Homeless in Vancouver: Kind of a prize-winning binning day

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      You’ve heard of door prizes, right? Well, Monday afternoon (September 7), I was the lucky recipient of a “nearly doored” prize.

      I was riding south on Laurel Street between 13th and 14th Avenue—at a measured speed, watching the cars that were parked ahead of me on my right for any signs of life.

      I saw a telltale flicker in a driver-side mirror and tacked left to give one upcoming car a little more room and as I passed this four-door sedan I made eye contact with the driver as she abruptly threw her door open. There was no heat whatsoever in my glance but her eyes were wide. One of us was surprised.

      Why I can never blame Vancouver drivers

      This close encounter occurred a quarter of the way along a city block and I only went a quarter of the way further before I pulled up at the intersection with an alley.

      I saw that the woman was out of her car and looking over at me. She may have thought that I had stopped so that I could have a word or two with her but I had actually stopped to check a container recycling blue bin.

      I wasn’t there to chat up absent-minded drivers but to fill my bike trailer with returnable beverage containers and cash them in at the bottle depot lickety-split, before it closed early at 3 p.m. because of the Labour Day holiday.

      The woman came right over to me, carrying her groceries, I guessed. She had wonderful, long raven-black hair.

      She stopped in front of me and declared that she had almost hit me with the door of her car.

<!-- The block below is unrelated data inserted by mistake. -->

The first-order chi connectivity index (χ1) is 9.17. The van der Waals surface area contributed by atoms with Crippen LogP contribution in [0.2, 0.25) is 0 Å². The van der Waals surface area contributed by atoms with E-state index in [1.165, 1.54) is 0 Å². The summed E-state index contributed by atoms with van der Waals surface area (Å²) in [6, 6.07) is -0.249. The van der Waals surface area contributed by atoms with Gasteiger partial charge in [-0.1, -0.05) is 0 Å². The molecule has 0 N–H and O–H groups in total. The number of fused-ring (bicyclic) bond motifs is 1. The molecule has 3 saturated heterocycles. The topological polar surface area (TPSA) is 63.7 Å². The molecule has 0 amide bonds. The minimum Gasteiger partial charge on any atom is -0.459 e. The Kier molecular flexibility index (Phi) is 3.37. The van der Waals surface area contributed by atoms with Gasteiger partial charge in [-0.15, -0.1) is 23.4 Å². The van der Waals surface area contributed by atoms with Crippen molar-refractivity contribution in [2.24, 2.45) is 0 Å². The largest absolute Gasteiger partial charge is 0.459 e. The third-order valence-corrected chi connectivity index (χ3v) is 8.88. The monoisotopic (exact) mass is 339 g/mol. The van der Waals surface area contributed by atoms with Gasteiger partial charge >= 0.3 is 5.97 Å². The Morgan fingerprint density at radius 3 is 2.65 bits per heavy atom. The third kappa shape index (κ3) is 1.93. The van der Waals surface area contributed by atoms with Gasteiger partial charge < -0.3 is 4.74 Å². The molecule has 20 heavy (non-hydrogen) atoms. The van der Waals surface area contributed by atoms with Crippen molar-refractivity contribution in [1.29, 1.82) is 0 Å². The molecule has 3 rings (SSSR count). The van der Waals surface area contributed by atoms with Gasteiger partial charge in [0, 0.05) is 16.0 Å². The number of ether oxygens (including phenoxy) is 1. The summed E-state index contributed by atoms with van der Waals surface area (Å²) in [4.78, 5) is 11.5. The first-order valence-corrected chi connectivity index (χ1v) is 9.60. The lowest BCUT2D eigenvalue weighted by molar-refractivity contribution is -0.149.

That was true but I was prepared to overlook the fact. Instead I said something about looking out for each other and sharing the road and no harm done.

      What I didn’t say to her was how I sometimes imagine that all motor vehicles in Vancouver are fitted with one-way glass and that while I can see in, the poor drivers themselves are unable to see out. And how this means that I have to watch out for them—not the other way round.

      Anyway, the woman presented me with the two bags that she was carrying—a handled paper grocery sack and a plastic carrier bag, both containing returnable beverage containers. The combined value of the plastic water bottles and aluminum pop cans was a little over a dollar but, like people say, it was the thought that counted.

      She was certainly apologizing for nearly dooring me and she may even have been thanking me for being attentive enough to avoid injury and thus save her a potentially expensive process involving the Insurance Corporation of British Columbia.

      I accept her apology and it was my pleasure, really.

      Stanley Q. Woodvine is a homeless resident of Vancouver who has worked in the past as an illustrator, graphic designer, and writer. Follow Stanley on Twitter at @sqwabb.




      Sep 8, 2015 at 1:04pm

      Great read yet again SQW and this is actually an area where we have common experience, as cyclists who try to be polite and accommodating. It is the easiest thing in the world to whip out the FUs but I think your courtesy will repay not only you in recyclables but the rest of the two-wheeling types who don't want the motorists to hate us. Thanks!

      Paul D

      Sep 8, 2015 at 2:17pm

      Great column again. I was educated early by my ex-cop dad to assume that I was invisible to most drivers when riding my bike, and that the few who could see me would try and kill me.

      It was good advice.


      Sep 8, 2015 at 3:21pm

      I sense that she was apologising for nearly 'dooring' you and nothing else.

      Stanley Q Woodvine

      Sep 8, 2015 at 5:22pm

      Golly Paul, your Dad and my dad gave similar sorts of advice and I bet they were likewise acquainted with the criminal justice system, albeit from different perspectives.

      I have deliberately relied on a bike as my other sole means of transportation (other than the soles of my shoes) since 1992. Through no fault of my own, I have been doored several times, flipped over cars, pushed off my bike in traffic and hit several times by drivers drunk and otherwise.

      I survived all of that.

      I also survived three of the times when I was clearly in the wrong, thanks entirely to the quick reflexes of drivers.